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Pediatric Infectious Disease Journal:
doi: 10.1097/INF.0b013e3182a1d77f
Original Studies

Utility of Surveillance Cultures for Antimicrobial Resistant Organisms in Infants Transferred to the Neonatal Intensive Care Unit

Macnow, Theodore MD*; O’Toole, Dana BA*; DeLaMora, Patricia MD; Murray, Meghan MPH; Rivera, Kristina BS*; Whittier, Susan PhD§¶; Ross, Barbara BSN; Jenkins, Stephen PhD**††; Saiman, Lisa MD, MPH*‖; Duchon, Jennifer MDCM, MPH*

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Background: Infections with antibiotic resistant organisms (AROs) are an important source of morbidity and mortality among infants hospitalized in the neonatal intensive care unit (NICU). To identify potential reservoirs of AROs in the NICU, active surveillance strategies have been adopted by many NICUs to detect infants colonized with AROs. However, the yield, risks, benefits and costs of different strategies have not been fully evaluated.

Methods: We conducted a retrospective study in 2 level III NICUs from 2004 to 2010 to investigate the yield of surveillance cultures obtained from infants transferred to the NICU from other hospitals. Cultures were processed for methicillin-resistant Staphylococcus aureus, vancomycin-resistant enterococci and antibiotic-resistant gram-negative rods. Risk factors, selected outcomes and laboratory costs associated with ARO colonization were assessed.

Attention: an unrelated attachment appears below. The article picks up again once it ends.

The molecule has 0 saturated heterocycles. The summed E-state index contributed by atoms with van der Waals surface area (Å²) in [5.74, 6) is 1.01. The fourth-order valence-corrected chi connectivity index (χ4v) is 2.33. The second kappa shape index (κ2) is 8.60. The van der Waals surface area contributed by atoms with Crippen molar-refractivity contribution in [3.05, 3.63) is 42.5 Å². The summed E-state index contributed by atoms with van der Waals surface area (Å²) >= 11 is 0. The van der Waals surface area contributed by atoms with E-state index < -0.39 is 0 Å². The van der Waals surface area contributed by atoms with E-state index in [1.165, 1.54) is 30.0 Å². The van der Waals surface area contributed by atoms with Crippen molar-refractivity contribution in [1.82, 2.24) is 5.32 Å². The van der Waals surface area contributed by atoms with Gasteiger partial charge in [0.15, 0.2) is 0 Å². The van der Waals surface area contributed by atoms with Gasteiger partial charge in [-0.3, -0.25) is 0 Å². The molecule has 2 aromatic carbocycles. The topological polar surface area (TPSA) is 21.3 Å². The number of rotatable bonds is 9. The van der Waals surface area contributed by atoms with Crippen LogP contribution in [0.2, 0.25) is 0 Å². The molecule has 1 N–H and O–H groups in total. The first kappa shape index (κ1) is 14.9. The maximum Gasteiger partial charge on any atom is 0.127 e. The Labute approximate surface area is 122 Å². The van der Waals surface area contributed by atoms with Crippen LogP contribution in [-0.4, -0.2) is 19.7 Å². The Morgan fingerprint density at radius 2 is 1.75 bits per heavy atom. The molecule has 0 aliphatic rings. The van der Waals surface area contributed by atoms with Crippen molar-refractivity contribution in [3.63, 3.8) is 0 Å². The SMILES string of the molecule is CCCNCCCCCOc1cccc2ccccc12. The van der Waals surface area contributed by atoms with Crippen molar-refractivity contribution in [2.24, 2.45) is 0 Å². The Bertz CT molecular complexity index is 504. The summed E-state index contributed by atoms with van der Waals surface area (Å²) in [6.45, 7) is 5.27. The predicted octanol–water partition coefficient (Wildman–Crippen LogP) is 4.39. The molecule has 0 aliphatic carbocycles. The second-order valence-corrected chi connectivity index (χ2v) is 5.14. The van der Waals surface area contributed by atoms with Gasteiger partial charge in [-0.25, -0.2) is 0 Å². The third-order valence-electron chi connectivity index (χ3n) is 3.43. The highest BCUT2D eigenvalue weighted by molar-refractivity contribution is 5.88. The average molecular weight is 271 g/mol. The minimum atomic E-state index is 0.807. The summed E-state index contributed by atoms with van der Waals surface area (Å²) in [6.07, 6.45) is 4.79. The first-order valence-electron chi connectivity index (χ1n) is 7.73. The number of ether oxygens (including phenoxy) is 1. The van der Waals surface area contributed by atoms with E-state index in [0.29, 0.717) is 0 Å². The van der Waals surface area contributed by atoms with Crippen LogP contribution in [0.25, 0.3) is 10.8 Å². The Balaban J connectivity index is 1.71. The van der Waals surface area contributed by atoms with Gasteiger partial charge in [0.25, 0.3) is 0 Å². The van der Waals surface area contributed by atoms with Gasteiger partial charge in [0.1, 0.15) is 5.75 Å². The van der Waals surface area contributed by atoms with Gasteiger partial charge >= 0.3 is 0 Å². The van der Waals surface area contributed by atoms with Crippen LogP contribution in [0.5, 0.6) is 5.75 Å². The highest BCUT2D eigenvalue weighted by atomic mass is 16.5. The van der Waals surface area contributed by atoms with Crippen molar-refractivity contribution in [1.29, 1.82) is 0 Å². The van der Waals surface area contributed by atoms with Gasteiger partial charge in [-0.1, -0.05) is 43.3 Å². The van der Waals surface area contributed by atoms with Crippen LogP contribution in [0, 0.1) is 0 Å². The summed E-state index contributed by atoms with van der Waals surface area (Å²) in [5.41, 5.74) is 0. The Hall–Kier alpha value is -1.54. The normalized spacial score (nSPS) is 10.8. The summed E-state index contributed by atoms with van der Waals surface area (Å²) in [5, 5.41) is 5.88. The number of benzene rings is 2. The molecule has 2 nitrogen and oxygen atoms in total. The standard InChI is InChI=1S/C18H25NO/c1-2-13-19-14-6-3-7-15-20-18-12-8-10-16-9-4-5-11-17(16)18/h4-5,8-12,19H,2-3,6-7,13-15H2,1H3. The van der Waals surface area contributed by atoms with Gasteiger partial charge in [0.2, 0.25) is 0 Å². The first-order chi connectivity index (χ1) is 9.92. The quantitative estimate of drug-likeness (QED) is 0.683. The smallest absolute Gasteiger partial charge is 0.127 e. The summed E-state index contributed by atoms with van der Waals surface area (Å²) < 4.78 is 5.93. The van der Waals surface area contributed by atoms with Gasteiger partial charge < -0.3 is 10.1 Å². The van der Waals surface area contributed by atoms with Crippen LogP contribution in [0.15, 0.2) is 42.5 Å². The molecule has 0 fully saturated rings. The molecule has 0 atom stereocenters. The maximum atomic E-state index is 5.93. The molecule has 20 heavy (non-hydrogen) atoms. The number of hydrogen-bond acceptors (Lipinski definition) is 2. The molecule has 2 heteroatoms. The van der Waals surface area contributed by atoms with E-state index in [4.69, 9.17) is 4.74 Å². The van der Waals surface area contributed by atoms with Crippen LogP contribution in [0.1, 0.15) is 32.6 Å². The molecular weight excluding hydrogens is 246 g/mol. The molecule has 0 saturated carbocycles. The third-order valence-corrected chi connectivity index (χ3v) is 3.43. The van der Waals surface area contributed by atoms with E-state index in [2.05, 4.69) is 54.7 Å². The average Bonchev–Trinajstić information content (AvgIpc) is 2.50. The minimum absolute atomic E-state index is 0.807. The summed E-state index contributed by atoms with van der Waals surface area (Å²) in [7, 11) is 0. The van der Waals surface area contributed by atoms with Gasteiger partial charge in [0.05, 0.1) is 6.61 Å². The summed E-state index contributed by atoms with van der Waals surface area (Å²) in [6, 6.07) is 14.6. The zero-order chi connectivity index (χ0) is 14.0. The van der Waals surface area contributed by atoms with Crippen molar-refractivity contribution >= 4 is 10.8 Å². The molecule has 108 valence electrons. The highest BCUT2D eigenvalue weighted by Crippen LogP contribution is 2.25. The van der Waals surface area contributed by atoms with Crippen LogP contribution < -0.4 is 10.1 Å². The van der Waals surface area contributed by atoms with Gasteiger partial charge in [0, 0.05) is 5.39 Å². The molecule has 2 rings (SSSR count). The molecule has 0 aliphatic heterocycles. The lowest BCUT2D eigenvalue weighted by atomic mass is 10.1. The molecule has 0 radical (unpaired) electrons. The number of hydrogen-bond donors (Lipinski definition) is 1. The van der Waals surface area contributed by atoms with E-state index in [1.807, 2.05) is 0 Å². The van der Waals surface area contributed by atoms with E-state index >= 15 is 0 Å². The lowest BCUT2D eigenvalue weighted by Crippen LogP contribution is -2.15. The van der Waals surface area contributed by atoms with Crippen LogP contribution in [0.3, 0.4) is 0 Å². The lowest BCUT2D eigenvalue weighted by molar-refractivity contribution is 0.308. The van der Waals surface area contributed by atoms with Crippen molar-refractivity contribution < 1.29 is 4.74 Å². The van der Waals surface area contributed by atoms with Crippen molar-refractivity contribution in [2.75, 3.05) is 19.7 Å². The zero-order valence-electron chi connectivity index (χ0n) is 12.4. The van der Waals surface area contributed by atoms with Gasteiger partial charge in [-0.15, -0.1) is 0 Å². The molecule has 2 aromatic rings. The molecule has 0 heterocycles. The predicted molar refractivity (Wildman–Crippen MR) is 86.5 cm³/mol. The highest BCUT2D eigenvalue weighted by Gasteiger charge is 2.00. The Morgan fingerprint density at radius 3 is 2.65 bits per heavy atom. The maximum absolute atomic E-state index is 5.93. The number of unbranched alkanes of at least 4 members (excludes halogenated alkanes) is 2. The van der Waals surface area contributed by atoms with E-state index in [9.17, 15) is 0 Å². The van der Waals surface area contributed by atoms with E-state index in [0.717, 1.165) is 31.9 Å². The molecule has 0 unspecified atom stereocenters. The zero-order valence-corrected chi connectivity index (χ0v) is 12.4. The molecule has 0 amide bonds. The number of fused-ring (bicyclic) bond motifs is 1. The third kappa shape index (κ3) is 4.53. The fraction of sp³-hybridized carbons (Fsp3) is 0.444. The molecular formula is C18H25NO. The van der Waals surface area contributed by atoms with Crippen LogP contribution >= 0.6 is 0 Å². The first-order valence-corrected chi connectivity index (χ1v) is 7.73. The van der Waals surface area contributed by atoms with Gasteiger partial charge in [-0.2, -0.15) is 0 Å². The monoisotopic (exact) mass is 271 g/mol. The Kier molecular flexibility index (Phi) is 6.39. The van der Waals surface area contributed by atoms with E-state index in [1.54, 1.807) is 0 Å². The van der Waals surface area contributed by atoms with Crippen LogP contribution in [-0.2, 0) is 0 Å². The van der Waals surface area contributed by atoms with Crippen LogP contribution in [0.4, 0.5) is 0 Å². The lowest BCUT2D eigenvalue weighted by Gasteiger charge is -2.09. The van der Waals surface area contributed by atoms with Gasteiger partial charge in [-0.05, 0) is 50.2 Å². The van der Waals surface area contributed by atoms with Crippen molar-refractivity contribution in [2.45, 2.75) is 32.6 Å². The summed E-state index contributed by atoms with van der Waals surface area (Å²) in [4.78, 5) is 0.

Results: Among 1751 infants studied, the rate of colonization for methicillin-resistant S. aureus, vancomycin-resistant enterococci and antibiotic-resistant gram-negative rods was 3%, 1.7% and 1%, respectively. Age at transfer was the strongest predictor of ARO colonization; infants transferred at ≥7 days of life had 5.8 increased odds of ARO colonization compared with infants <7 days of age. Transferred infants who were colonized had similar rates of mortality, ARO infection and duration of hospitalization compared with those who were not colonized. The laboratory cost of surveillance cultures during the study period was $58,425.

Conclusions: The rate of colonization with AROs at transfer was low particularly in infants <7 days old. Future studies should examine the safety of targeted surveillance strategies focused on older infants.

© 2013 by Lippincott Williams & Wilkins, Inc.


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